Horseback Riding 101

When you are going to ride a horse—what do you call it? How do you tell your friend in a succinct way that you are going to try being an equestrian?

There are a lot of terms used to describe riding a horse, but the most common is “horseback riding.” It’s an umbrella term that covers all the disciplines in the equestrian (horse) world.

How to Ride a Horse

Learning to ride a horse is, in a way, like learning to ride a bicycle. It is best to start with training wheels (like a lunge line or private lessons) and once you learn how to ride, you don’t really forget.

The Basics

Though there are different disciplines, the basics are the same. Walk, Trot, Canter (also called Lope in the Western horse world), and Gallop are the four gaits for the horse.

Regardless of what gait you are at, you will always want to remain balanced and upright in the saddle. Leaning too far forward or backward can cause you to fall.

In the riding world, we often use sounds to cue our horses. A lot of times you’ll hear a cluck to get a horse moving forward or even a kiss/smooch sound to get them to move to a different gait.

Clucks and kiss noises may vary between disciplines and even horses—but there is one common word in the equestrian language and that is *WHOA* which means stop!

English riding. Photo Cred: Scaled

Disciplines:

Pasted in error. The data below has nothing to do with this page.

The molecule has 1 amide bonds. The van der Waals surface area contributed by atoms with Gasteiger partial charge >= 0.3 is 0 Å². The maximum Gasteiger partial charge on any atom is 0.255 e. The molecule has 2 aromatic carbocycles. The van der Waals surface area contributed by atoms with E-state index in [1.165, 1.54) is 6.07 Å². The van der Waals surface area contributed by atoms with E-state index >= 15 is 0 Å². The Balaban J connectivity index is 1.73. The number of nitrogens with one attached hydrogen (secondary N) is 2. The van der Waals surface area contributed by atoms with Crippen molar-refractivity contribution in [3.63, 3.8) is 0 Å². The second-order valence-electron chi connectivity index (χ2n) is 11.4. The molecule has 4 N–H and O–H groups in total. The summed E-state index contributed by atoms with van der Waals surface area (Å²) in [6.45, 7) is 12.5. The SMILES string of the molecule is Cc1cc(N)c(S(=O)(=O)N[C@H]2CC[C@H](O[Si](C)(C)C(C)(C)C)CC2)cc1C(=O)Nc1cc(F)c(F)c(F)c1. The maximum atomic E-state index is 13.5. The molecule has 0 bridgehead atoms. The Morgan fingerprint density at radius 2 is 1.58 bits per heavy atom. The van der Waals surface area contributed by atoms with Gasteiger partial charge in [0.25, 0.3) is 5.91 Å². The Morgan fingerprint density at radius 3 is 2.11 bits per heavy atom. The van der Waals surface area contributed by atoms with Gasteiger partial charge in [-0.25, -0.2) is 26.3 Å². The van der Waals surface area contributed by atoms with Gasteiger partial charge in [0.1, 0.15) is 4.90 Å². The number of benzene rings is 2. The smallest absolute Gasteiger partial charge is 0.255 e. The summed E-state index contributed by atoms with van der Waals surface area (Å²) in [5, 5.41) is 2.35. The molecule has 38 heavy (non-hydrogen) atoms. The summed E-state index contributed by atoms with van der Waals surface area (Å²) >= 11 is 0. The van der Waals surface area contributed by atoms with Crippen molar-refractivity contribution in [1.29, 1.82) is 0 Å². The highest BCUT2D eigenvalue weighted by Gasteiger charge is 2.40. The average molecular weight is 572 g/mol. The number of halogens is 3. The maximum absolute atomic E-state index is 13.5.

English: English riders use a smaller and lighter weight saddle. You will see English saddles in the Olympics. Some examples of English riding disciplines are Show Jumping, 3 Day Eventing, and Fox Hunting.

Western: Western riders have a larger saddle with a horn and generally longer (and wider) stirrups. Some examples of Western riding disciplines are Barrel Racing, Roping, and Trick Riding.

Western riding. Photo Cred: Canva

Riding Areas:

Arena: Riding in an arena can give you a sense of security as you’ll be riding in an enclosed space.

Arenas can be made of a variety of footing—from sand to specialty footing for performance horses

Trail Rides: Trail rides are great fun for any discipline! You’ll be out in nature and spending time with your horse.

If you are a beginner, it is not recommended that you go out on a trail ride alone.

Trail riding. Photo Cred: Canva

What are the best riding options for beginners?

Trail ride companies are a great option to get on a horse and see if it is something you’d like to pursue further.

If you’re interested in learning to ride at a younger age, look at programs through 4H and Pony Club. Girl Scouts of America also has a few riding programs like the Tejas Riders in Texas.

If you are older and looking to ride, I recommend looking at local horse show associations to get a list of trainers near you.

Regardless of age, you should always learn to ride from a professional.

Safety Around Horses

Horses are 1000 pound animals with their own brains. They can be dangerous if scared or spooked.

You want to make sure you are following basic horse safety rules to make sure you and your horse stay safe.

Equine Behavior 101

In the wild, horses are herd animals and also prey animals. They have a fight or flight response which can be dangerous in enclosed areas.

It is important to not spook a horse and when you are grooming your horse before your ride, make sure you speak softly and avoid their blind spots (directly in front and directly behind).

What to Wear when Riding a Horse

Whether on the trail or in a lesson you always want to wear long pants, shoes with a 1-inch heel, and a helmet.

Helmet: Every good lesson barn or trail ride company will require you to wear a helmet when you ride. If they say it is optional, do not take a lesson there—they don’t care enough about your safety.